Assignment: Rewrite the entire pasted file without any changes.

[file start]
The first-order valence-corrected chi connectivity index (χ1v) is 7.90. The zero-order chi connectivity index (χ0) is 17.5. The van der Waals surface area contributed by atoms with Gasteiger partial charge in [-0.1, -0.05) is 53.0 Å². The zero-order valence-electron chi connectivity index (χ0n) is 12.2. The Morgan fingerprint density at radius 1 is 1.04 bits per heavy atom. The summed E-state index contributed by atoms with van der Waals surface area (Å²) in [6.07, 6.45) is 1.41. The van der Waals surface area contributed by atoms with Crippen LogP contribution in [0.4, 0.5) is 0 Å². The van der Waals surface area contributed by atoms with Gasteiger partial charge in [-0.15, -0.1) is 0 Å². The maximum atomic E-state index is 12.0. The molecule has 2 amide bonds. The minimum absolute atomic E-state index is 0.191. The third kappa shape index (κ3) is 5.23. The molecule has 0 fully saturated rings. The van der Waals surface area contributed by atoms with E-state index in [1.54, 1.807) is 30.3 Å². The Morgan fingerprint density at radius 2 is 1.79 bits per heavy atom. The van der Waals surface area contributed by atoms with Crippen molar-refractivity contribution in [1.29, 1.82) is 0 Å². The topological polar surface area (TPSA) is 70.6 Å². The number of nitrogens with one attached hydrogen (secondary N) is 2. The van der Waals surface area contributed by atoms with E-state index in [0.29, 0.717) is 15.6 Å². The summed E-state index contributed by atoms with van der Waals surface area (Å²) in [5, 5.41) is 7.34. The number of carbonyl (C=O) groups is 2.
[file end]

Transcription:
The first-order valence-corrected chi connectivity index (χ1v) is 7.90. The zero-order chi connectivity index (χ0) is 17.5. The van der Waals surface area contributed by atoms with Gasteiger partial charge in [-0.1, -0.05) is 53.0 Å². The zero-order valence-electron chi connectivity index (χ0n) is 12.2. The Morgan fingerprint density at radius 1 is 1.04 bits per heavy atom. The summed E-state index contributed by atoms with van der Waals surface area (Å²) in [6.07, 6.45) is 1.41. The van der Waals surface area contributed by atoms with Crippen LogP contribution in [0.4, 0.5) is 0 Å². The van der Waals surface area contributed by atoms with Gasteiger partial charge in [-0.15, -0.1) is 0 Å². The maximum atomic E-state index is 12.0. The molecule has 2 amide bonds. The minimum absolute atomic E-state index is 0.191. The third kappa shape index (κ3) is 5.23. The molecule has 0 fully saturated rings. The van der Waals surface area contributed by atoms with E-state index in [1.54, 1.807) is 30.3 Å². The Morgan fingerprint density at radius 2 is 1.79 bits per heavy atom. The van der Waals surface area contributed by atoms with Crippen molar-refractivity contribution in [1.29, 1.82) is 0 Å². The topological polar surface area (TPSA) is 70.6 Å². The number of nitrogens with one attached hydrogen (secondary N) is 2. The van der Waals surface area contributed by atoms with E-state index in [0.29, 0.717) is 15.6 Å². The summed E-state index contributed by atoms with van der Waals surface area (Å²) in [5, 5.41) is 7.34. The number of carbonyl (C=O) groups is 2.